Catherine Ratliff

Just a quick drive by post this evening. I wanted to let my readers know of a new link I have added to my candidate sites blogroll for Catherine Ratliff who is running for State Senate in District 30.

From her website:

1. The biggest reason for running is that our state system is clean out of balance. Mainstream moderates of every party must vote collectively to shore up our system of checks and balances in the legislature, where one party dominates the House 51-19, the Senate 25-10.

Our American democratic system doesn’t work when we’re lopsided: loose cannons begin to roll. Legislators this year crashed up against individual rights and women’s rights; they imposed one sector of one religion on us. They voted for secrecy in legislative meetings; they tried to slash funding for our single best statewide reporter of lawmaking and the process. They voted against education, the means by which real democracy is maintained. Their extremism made South Dakota an object of national focus and negative attention.

2. I believe that the SD legislature’s most vital job is to invest in education. I believe that public education and religion don’t mix, although ethics is a proper subject to be integrated in the curriculum. However, ideas like intelligent design should be taught at home and in church, not in our public schools. We can look at Iraq and Iran and see what happens when religion rules government and public education – and women.

In accord with the high value we place on education, we should not casually close rural schools that are the heart of the community. Therefore, we oppose the one-size-fits-all recommendation of the Education Task Force established by the 2004 legislature and handpicked by the current governor, to close all of our schools with fewer than 200 students, one-third of South Dakota’s small-town schools.

3. To help individuals get on the right path to improve their lives and also the productivity and profitability of small business and industry, we need to emphasize career counseling in our schools and for adults in transition. The U.S. Census, Department of Labor and other government agencies provide ample reports of industrial and labor force trends, and identify jobs that will provide the best benefits for SD workers. We need to get that information to students of all ages who are contemplating further training and education.

When we’re deciding whether to fund our schools, we need to look at our spending priorities. South Dakota’s tax dollars support too many prisoners, prisons and jails. We need to invest in people “on the front end,” not when they get on a wrong path, resulting in an expensive waste of tax dollars, overburdened families of those in the correctional system, and lost productivity.

4. Most urgent after education is equity in health care. Our state government, doctors and insurance companies, working cooperatively, are capable of figuring out how to bring health care to 90,000 uninsured South Dakotans and under-insured families, and how to staff rural clinics and reduce turnover of medical providers. In the absence of national leadership, states are taking this on; they are working out innovative ways to provide universal health care within their boundaries. Their efforts provide a menu of models, a place to start when we begin formulating a system of health care. That system must include more reasonably priced pharmaceuticals. There is no excuse for a system that makes the uninsured and Medicare recipients the only persons required to pay full price for prescription drugs. We have to look at medical inflation, many times greater than growth of the economy and people’s salaries. Health insurance premiums have skyrocketed with no end in sight. People worry about how they are going to take care of themselves and their families. Small businesses and schools are hard-pressed by the escalating cost of health insurance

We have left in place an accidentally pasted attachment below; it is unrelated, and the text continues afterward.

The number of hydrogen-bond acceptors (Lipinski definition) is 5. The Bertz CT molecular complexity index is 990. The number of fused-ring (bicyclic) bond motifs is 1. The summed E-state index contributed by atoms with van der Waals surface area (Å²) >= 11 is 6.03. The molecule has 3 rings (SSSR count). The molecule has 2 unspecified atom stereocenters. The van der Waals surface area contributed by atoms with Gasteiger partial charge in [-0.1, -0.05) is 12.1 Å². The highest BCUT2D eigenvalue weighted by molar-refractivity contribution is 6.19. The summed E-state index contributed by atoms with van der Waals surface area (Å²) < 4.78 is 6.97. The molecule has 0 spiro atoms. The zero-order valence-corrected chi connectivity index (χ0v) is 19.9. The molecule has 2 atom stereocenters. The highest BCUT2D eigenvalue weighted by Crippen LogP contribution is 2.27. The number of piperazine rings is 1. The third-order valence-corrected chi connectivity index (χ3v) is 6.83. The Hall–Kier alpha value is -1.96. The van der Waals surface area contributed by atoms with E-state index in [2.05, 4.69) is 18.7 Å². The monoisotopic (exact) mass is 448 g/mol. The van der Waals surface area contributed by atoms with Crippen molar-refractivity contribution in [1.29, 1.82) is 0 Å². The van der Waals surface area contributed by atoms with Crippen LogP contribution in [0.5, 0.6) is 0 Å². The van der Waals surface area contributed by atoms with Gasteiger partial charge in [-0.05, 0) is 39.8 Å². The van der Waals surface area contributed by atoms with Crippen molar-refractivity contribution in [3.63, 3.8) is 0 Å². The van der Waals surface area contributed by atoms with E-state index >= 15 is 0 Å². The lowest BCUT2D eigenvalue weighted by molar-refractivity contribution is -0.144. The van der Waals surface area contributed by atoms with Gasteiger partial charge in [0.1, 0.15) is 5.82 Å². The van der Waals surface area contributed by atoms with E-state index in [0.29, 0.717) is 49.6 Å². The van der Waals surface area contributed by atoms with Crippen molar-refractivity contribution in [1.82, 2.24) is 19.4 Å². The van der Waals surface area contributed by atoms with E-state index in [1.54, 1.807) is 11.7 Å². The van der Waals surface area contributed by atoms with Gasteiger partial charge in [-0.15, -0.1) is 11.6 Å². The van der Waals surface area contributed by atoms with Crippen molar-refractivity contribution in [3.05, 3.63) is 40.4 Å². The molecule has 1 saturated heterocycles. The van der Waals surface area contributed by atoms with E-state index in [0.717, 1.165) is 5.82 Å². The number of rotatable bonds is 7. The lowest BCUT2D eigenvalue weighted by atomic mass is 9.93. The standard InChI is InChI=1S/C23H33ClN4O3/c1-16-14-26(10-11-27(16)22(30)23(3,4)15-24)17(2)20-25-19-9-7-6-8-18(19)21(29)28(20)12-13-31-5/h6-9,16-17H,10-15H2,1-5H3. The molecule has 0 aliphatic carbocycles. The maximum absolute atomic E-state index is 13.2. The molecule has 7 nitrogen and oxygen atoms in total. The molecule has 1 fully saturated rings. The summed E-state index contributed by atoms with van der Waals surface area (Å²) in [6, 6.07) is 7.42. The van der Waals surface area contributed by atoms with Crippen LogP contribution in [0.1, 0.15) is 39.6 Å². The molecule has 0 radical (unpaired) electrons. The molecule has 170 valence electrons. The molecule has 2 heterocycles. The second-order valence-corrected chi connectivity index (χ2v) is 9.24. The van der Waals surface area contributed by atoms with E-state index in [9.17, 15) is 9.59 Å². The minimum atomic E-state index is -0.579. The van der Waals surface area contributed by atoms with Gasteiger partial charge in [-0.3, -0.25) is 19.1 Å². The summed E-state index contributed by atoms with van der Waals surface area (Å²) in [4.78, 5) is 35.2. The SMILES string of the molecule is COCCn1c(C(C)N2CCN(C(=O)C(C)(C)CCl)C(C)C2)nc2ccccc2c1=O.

5. I support a minimum wage that single parents can live on without having to take two and three jobs. But a stronger minimum wage is just a start. We need broad prosperity. We need good jobs so our kids have a choice to live here, so it’s not just a beautiful place to retire – although undeniably, this is a great place for retirees. South Dakota is also a great place to raise kids; we have cultural diversity, diversity in the environment and recreation, but we need good schools to draw families here, keep families here, diversity in the job market, more career paths, and career counseling.

6, 7, 8, 9, 10, 11, and 12. Energy, the environment, recreation and tourism, logging, mining and ranching are industries with many overlapping issues. We don’t have to have a tug-of-war, winners and losers over these issues. Rather, we can and will approach the concerns of groups managing and competing for resources with creativity and respect, aiming for win-win solutions.

13. Relationships between state and tribal governments, between Caucasian and Lakota people must be supported because these intersect in South Dakota; and ancient wounds and rifts cannot begin to heal until we acknowledge ancient wrongs.

A more balanced legislature, a more respectful discourse – may not achieve the grand goal of greater prosperity, liberty and quality of life for all of our citizens; but a balanced legislature will not throw us off course. We will take back South Dakota, and we will have a state that makes us proud.

I would strongly recommend those living in District 30 drop by her site and see what she is all about.

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